The most recent wave of October volatility has come and gone, but it offers year-round lessons for financial advisors on helping clients focus on the long term using dividend-paying stocks.
Halloween isn't the reason that most investors are nervous until October ends each year. Many will recall that 1987 had the worst October in modern stock market history when the S&P 500 plunged 21.76% during the month. And stocks have experienced four other double-digit percentage drops in the 10th month of the year -- in 1929, 1932, 1937 and 2008.
This year, the early part of October looked like it would fit that pattern, as advisors fielded calls from worried clients asking if the time had come to sell all stocks. Despite troubling news about Ebola, the Islamic State and Ukraine, once again the world didn't end, and stocks even managed to post a small gain for the month.
To get their clients through October, many advisors donned their psychologist hats and focused on the long-term benefits of investing rather than the short-term fears associated with the headlines. Over the long term, dividends can help clients to cope both materially and psychologically.
Materially, reinvested dividends have accounted for slightly more than 40% of the market's annualized total return from 1926 through June this year.
Dividends offer a psychological advantage, too: Because investors who hold dividend-paying equities can look forward to another payment within a few months, they should be more likely to maintain their positions. By contrast, those who buy a dividend-free hot stock today in hopes of quickly selling at a profit may be inclined to cut their losses as soon as the market dips.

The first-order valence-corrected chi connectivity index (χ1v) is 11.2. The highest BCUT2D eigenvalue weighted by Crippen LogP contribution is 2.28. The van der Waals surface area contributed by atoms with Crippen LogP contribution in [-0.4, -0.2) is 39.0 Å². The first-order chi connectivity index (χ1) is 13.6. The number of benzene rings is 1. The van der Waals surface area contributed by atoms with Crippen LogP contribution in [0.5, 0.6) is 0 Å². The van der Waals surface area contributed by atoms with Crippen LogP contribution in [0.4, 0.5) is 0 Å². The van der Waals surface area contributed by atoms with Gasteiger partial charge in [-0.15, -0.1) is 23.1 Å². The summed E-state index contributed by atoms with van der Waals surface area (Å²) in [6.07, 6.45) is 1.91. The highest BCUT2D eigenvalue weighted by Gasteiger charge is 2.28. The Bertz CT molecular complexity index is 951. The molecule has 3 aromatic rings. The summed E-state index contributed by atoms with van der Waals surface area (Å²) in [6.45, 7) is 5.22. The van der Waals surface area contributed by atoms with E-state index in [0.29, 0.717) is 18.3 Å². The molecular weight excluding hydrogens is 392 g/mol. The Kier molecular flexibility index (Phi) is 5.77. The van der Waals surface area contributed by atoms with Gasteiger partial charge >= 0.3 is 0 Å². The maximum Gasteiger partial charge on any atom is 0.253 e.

The cumulative effect of dividends can be seen in data from S&P Dow Jones Indices. As the following table shows, the price return of the stocks in the S&P 500 from the end of December 1989 through last month was 471.04%. But over the same period, the total return of the index was 869.93%.
Market sectors that are known for their rich dividend payments, namely utilities and telecommunication services, show even greater disparity between stock price returns and total returns. But even sectors that traditionally lagged in dividends, such as technology and consumer discretionary, show a considerable difference between stock price returns and total returns over the period.
What's more, as dividends have become more desirable in a low-yield world, more companies in all sectors are paying a cash return to their shareholders.
About 70% of the stocks in the information technology sector of the S&P 500 pay a dividend. During the dot-com bubble days at the end of the last century, dividends in the sector were fairly rare.
The dot-com bubble was a typical speculative mania that long-term investors periodically have to endure.
Unfortunately, the first exposure many people have to the stock market is through speculation -- if, say, a friend or relative gives them a "can't lose" tip. It is a story that often ends badly, as it did in 2000.
Although some people never outgrow the tendency to confuse gambling and investing, others, often with an advisor's help, go on to set long-term goals and make prudent asset allocations. Dividend-paying stocks, and the mutual funds and exchange-traded funds that feature them, can help anchor equity positions with cash returns that investors can either spend or reinvest -- no matter how scary the short-term headlines are.
As Mark Twain, a technology speculator in his day, wrote 120 years ago: "October. This is one of the peculiarly dangerous months to speculate in stocks. The others are July, January, September, April, November, May, March, June, December, August, and February."
Joseph Lisanti, a Financial Planning contributing writer in New York, is a former editor-in-chief of Standard & Poor's weekly investment advisory newsletter, The Outlook.
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